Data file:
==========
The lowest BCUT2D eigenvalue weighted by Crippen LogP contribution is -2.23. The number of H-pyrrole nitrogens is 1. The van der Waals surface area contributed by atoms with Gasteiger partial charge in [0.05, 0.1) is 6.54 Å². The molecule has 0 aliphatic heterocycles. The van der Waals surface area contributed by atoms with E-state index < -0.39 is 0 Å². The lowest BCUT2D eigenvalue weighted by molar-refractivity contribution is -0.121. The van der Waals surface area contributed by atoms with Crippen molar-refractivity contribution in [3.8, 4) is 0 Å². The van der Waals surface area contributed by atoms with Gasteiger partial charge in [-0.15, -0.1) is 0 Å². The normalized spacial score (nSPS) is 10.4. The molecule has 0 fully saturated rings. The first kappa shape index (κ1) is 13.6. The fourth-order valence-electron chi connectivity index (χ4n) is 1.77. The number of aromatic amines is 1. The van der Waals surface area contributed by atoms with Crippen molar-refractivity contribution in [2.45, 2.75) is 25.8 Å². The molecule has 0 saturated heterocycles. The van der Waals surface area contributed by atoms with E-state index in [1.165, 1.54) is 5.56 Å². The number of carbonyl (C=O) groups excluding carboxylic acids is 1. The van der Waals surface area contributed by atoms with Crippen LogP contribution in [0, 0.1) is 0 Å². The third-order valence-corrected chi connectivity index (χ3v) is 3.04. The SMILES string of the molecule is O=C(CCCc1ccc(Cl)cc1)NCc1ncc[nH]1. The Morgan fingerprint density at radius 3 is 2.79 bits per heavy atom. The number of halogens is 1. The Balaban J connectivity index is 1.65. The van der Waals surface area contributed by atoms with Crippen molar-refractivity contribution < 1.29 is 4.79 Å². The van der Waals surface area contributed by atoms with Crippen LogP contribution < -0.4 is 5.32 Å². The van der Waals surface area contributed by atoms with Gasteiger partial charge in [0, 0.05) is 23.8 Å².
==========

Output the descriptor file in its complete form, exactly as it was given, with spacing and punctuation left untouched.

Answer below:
The lowest BCUT2D eigenvalue weighted by Crippen LogP contribution is -2.23. The number of H-pyrrole nitrogens is 1. The van der Waals surface area contributed by atoms with Gasteiger partial charge in [0.05, 0.1) is 6.54 Å². The molecule has 0 aliphatic heterocycles. The van der Waals surface area contributed by atoms with E-state index < -0.39 is 0 Å². The lowest BCUT2D eigenvalue weighted by molar-refractivity contribution is -0.121. The van der Waals surface area contributed by atoms with Crippen molar-refractivity contribution in [3.8, 4) is 0 Å². The van der Waals surface area contributed by atoms with Gasteiger partial charge in [-0.15, -0.1) is 0 Å². The normalized spacial score (nSPS) is 10.4. The molecule has 0 fully saturated rings. The first kappa shape index (κ1) is 13.6. The fourth-order valence-electron chi connectivity index (χ4n) is 1.77. The number of aromatic amines is 1. The van der Waals surface area contributed by atoms with Crippen molar-refractivity contribution in [2.45, 2.75) is 25.8 Å². The molecule has 0 saturated heterocycles. The van der Waals surface area contributed by atoms with E-state index in [1.165, 1.54) is 5.56 Å². The number of carbonyl (C=O) groups excluding carboxylic acids is 1. The van der Waals surface area contributed by atoms with Crippen LogP contribution in [0, 0.1) is 0 Å². The third-order valence-corrected chi connectivity index (χ3v) is 3.04. The SMILES string of the molecule is O=C(CCCc1ccc(Cl)cc1)NCc1ncc[nH]1. The Morgan fingerprint density at radius 3 is 2.79 bits per heavy atom. The number of halogens is 1. The Balaban J connectivity index is 1.65. The van der Waals surface area contributed by atoms with Crippen molar-refractivity contribution < 1.29 is 4.79 Å². The van der Waals surface area contributed by atoms with Crippen LogP contribution < -0.4 is 5.32 Å². The van der Waals surface area contributed by atoms with Gasteiger partial charge in [0, 0.05) is 23.8 Å².